Thanks to fast help from the city, a small translation service adapts to an altered marketplace.
In February 2020, Ronald Ponton’s translation business, PSquared Linguistics, featured a large client base and robust customer pipleline.
“Things were going really well,” he said. “The main concentrations for our translation services are school districts, law firms and other government entities. Those markets showed no signs of slowing down and our future looked bright.”
But that narrative changed a few weeks later when COVID-19 and an influx of cases became a reality in the United States. Non-essential travel of all types was suspended, which affected travel through ports of entry from Canada and Mexico. Immigration courts were closed for an extended period of time. Schools all over the country shut down and made the hasty transition to remote learning.
Out of every possible business scenario for which Ponton had planned, a global pandemic was something he can confidently say he never saw coming.
Fortunately, Ponton was able to quickly secure a City of Charlotte Access to Capital grant to help with payroll and for reaching new customers.
City grant was fast, easy
Access to Capital Small Business Recovery grant program, which is administered by Foundation for the Carolinas, his interest was immediately piqued.
“I get so many emails, but that one caught my eye,” he said with a laugh. “I flagged it and said, ‘Okay, June 22. I’m going to get my paperwork together so I can be ready on day one.’ The paperwork the city was asking for was paperwork that any small business owner would need to have for tax purposes, so I already felt prepared.”
The first day the grant program was open, Ponton applied — “took me about 10 minutes to complete” — but expected he’d have to wait awhile for an answer. “Within two weeks, I got an email that said I had been approved,” he said. “I think it was about 10 days later that I got the funds deposited. Such a seamless experience — which is so important when I think about all of the other things we’ve been worried about through all of this. It was nice to have an experience that was easy.”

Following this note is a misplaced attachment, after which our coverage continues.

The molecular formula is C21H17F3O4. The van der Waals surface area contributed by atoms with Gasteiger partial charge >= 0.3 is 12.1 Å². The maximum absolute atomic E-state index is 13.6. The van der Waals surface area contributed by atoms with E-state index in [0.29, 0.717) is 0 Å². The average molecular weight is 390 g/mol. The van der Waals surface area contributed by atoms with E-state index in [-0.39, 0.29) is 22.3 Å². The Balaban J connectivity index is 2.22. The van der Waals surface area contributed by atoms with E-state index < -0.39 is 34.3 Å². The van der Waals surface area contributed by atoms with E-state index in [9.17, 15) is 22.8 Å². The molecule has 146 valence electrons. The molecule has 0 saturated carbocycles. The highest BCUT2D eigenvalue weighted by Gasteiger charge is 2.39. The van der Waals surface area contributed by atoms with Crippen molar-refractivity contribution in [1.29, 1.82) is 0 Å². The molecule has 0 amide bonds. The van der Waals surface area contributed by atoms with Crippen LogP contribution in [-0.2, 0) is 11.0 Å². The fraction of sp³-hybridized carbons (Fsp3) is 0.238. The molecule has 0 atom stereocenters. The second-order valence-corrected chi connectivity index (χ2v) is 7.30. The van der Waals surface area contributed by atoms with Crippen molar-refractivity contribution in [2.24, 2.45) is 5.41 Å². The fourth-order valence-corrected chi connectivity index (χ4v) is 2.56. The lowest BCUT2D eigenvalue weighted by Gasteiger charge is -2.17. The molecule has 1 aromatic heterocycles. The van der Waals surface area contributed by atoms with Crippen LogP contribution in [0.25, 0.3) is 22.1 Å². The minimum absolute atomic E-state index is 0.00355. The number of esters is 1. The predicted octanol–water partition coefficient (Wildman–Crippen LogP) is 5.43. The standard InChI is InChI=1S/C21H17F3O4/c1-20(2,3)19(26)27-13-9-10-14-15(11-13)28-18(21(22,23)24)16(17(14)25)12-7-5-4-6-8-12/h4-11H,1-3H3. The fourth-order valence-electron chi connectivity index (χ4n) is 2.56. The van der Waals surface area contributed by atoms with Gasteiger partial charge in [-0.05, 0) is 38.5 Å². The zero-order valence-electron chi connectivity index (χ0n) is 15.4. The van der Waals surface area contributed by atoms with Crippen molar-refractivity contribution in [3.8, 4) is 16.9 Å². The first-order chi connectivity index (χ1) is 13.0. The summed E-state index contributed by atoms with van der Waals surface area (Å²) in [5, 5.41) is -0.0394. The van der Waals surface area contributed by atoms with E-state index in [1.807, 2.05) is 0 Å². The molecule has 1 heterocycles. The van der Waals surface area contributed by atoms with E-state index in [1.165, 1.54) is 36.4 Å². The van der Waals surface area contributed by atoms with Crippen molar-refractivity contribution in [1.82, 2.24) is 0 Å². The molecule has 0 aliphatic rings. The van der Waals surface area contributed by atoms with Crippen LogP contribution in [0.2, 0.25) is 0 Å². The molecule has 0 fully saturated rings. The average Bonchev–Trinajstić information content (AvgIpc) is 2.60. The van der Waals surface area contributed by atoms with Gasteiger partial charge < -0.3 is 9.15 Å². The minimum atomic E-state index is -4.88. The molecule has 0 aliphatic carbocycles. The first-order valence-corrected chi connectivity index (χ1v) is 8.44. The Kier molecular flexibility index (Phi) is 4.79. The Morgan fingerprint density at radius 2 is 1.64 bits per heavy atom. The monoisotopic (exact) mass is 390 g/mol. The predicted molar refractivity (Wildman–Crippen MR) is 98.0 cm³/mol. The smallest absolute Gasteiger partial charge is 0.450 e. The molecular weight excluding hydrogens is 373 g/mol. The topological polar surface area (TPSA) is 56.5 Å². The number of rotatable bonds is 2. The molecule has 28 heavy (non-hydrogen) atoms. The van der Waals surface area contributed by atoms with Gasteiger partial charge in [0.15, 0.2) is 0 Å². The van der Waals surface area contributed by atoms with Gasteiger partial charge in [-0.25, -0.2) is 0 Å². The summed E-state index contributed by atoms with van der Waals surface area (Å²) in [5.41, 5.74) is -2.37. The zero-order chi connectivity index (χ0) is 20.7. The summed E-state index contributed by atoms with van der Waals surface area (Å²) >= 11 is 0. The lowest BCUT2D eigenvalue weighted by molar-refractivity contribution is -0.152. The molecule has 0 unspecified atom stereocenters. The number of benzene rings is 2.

Ponton and his wife plan to use the Access to Capital grant in several ways. The first is to explore new marketing opportunities. “We know there are several other business sectors that might benefit from services, and the funds mean we can look into marketing to those sectors,” Ponton said. Digital marketing, like Google Ads and SEO consulting, is a high priority.
The second is to pivot PSquared’s services to be more sustainable for the duration of the pandemic and help clients regardless of social distancing measures. “This is important with all of our clients, but schools have an especially big need,” Ponton said. “With more and more schools doing remote learning for at least the first part of the year, the need for parent communication is still there — and perhaps even more important. How can we do our part to make that communication easier?”
Funds will also be used to generally keep the office — and Ponton’s contractor staff — running until things open back up. Ponton said that even though his contractors do project-based work, it’s still important for him to make sure they’re taken care of, too.
Love of language and other cultures
PSquared Linguistics was started in 2012. Ponton, a native of Maryland, studied abroad as a teen and learned Spanish and Portugese. His love for language, learning about other cultures and working with people made becoming a linguist a natural fit. He shares the title of co-founder with his wife, and while they’re based in Charlotte, the business has allowed the couple to become digital nomads and travel all over the United States and the world.
“It’s not just work for me,” he said. “It has really become a passion and a joy.”
It’s this passion that’s helped Ponton keep a positive outlook when it comes to his business.
“So many things have changed with our business over the past five months, but my passion for the work — and the business — remains the same,” he added. “The assistance from the city came at exactly the right time and it’s going to allow us to keep our passion alive.”
Ronald Ponton, owner of PSquared Linguistics, is an Access to Capital Grant recipient. Through the grant program, the City of Charlotte is Distributing $30 million in federal CARES Act funding to small businesses impacted by COVID-19. If you are a small business owner with a business headquartered in Charlotte, learn more about the Access to Capital Grant and apply today.